About 2 percent fewer students than usual attended Redondo Beach schools, Superintendent Steve Keller said. Keller dealt with a campus threat last week when someone painted offensive graffiti on the Redondo Union High School campus that said “You are all (expletive) animals being led to the slaughter as you deserve.”

Keller decided, in that case, to keep school open. He said that each threat must be analyzed thoroughly and in context. He emphasized the importance of students and parents being well informed when their schools are affected.

“Be careful with social media,” Keller said. “Social media is a piece of this that can be a positive or (can be) embellished, erroneous and potentially quite harmful to the public. Misinformation can wreak havoc and, instead of trying to solve the problem, you’re chasing a message that isn’t scrutinized.”

Michael Matthews, superintendent of the Manhattan Beach Unified School District, did not release attendance figures but, like many local schools, sent reassuring messages to concerned parents. Manhattan Beach’s only high school, Mira Costa, has closed twice since Dec. 7 because of threats and went on lockdown Monday after the administration received a voice mail containing a bomb threat. Each time, the campus was deemed safe.

“Our schools are open today,” Matthews wrote to parents on Tuesday morning. “You all know that I have been very cautious with the threats we have received, and I would inform you if I believed there was any need to close or lock down. We are open for what I hope will be a normal, enjoyable, and highly educational school day.”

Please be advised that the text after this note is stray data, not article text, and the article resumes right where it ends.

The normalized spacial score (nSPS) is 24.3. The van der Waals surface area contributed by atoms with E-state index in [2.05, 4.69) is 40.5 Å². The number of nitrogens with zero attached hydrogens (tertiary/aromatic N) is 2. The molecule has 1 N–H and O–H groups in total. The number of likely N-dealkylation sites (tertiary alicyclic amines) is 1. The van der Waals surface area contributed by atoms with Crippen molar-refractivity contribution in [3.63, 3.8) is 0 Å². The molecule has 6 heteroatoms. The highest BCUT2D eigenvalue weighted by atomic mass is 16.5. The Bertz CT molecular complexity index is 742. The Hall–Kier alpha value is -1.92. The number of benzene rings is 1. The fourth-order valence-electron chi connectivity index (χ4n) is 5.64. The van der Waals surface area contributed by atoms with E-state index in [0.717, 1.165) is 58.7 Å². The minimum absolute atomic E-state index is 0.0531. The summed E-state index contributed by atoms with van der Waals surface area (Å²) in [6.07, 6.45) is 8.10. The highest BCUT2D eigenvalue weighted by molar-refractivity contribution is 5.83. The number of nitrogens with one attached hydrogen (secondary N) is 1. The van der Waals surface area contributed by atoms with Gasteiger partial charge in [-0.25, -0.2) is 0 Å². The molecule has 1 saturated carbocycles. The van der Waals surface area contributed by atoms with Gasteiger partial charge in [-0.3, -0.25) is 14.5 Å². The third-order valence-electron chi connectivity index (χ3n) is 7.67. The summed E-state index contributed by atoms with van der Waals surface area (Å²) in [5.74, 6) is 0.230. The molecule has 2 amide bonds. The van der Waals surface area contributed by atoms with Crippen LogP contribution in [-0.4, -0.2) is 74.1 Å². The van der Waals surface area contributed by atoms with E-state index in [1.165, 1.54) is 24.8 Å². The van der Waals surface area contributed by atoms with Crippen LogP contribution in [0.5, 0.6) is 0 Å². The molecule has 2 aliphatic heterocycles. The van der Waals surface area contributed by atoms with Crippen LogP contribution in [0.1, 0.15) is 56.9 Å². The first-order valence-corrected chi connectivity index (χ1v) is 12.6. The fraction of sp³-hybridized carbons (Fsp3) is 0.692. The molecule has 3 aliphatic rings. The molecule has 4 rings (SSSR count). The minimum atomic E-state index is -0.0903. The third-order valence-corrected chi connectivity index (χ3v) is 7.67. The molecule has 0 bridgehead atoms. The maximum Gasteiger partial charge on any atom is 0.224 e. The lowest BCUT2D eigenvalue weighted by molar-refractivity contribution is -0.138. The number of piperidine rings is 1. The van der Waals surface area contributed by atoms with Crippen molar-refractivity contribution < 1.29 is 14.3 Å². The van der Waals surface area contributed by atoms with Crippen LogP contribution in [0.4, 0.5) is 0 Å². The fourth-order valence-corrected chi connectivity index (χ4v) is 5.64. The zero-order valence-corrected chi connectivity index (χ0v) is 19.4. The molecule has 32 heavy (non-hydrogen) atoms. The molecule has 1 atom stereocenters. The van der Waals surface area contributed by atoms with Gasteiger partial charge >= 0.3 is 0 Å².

Patricia Costales, a licensed social worker, psychotherapist and parent of two children in Redondo Unified, acknowledges she was “freaked out and distracted” when she got a robocall from the district last week about threats made the same day Mira Costa closed for the second time due to threats.

“Those kids must be a little anxious going to school today and we need to acknowledge that and talk about it and not sweep it under the table,” said Costales, executive director of the Guidance Center, a Long Beach-based nonprofit mental health provider serving about 3,000 children and families annually.

The center works closely with schools in the Los Angeles, Long Beach and Paramount unified school districts.

Costales cautioned parents and school staff against not talking about threats as a way to prevent the spread of fear and re-establish normalcy.

“Students need to know that it’s normal to be anxious and feel scared and distracted. It’s not normal to have school closed three days because of threats and on the tail of what happened in San Bernardino and Paris,” Costales said. “Even if you are distracted, acknowledge that calmly because you want to make it clear that you are the adult.”

Open conversations allow parents and teachers to assess what children know, where they heard it from, correct misinformation and check in on their feelings.

“I think the most important thing all districts need to do is also send a message of reassurance,” she said.

Staff writers Megan Barnes and Ed Pilolla contributed to this report.